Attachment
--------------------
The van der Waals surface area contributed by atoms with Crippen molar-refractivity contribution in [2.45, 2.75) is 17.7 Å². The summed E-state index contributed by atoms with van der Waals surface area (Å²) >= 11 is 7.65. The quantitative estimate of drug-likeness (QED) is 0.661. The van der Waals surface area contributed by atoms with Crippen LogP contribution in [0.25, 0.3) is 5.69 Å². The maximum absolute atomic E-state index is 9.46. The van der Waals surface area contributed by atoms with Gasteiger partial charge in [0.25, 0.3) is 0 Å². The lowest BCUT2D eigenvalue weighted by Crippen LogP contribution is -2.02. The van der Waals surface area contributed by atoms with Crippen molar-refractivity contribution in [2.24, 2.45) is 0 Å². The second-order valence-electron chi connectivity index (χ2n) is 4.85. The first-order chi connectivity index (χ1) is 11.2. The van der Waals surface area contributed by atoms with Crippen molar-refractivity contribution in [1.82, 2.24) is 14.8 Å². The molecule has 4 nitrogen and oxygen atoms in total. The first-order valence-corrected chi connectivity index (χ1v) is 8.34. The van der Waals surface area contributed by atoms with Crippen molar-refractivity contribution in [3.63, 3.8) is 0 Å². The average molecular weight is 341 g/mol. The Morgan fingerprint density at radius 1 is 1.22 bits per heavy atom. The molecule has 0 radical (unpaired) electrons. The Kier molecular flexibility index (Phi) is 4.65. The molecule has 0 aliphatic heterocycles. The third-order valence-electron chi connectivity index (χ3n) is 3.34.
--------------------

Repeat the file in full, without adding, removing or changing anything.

The van der Waals surface area contributed by atoms with Crippen molar-refractivity contribution in [2.45, 2.75) is 17.7 Å². The summed E-state index contributed by atoms with van der Waals surface area (Å²) >= 11 is 7.65. The quantitative estimate of drug-likeness (QED) is 0.661. The van der Waals surface area contributed by atoms with Crippen LogP contribution in [0.25, 0.3) is 5.69 Å². The maximum absolute atomic E-state index is 9.46. The van der Waals surface area contributed by atoms with Gasteiger partial charge in [0.25, 0.3) is 0 Å². The lowest BCUT2D eigenvalue weighted by Crippen LogP contribution is -2.02. The van der Waals surface area contributed by atoms with Crippen molar-refractivity contribution in [2.24, 2.45) is 0 Å². The second-order valence-electron chi connectivity index (χ2n) is 4.85. The first-order chi connectivity index (χ1) is 11.2. The van der Waals surface area contributed by atoms with Crippen molar-refractivity contribution in [1.82, 2.24) is 14.8 Å². The molecule has 4 nitrogen and oxygen atoms in total. The first-order valence-corrected chi connectivity index (χ1v) is 8.34. The van der Waals surface area contributed by atoms with Crippen molar-refractivity contribution in [3.63, 3.8) is 0 Å². The average molecular weight is 341 g/mol. The Morgan fingerprint density at radius 1 is 1.22 bits per heavy atom. The molecule has 0 radical (unpaired) electrons. The Kier molecular flexibility index (Phi) is 4.65. The molecule has 0 aliphatic heterocycles. The third-order valence-electron chi connectivity index (χ3n) is 3.34.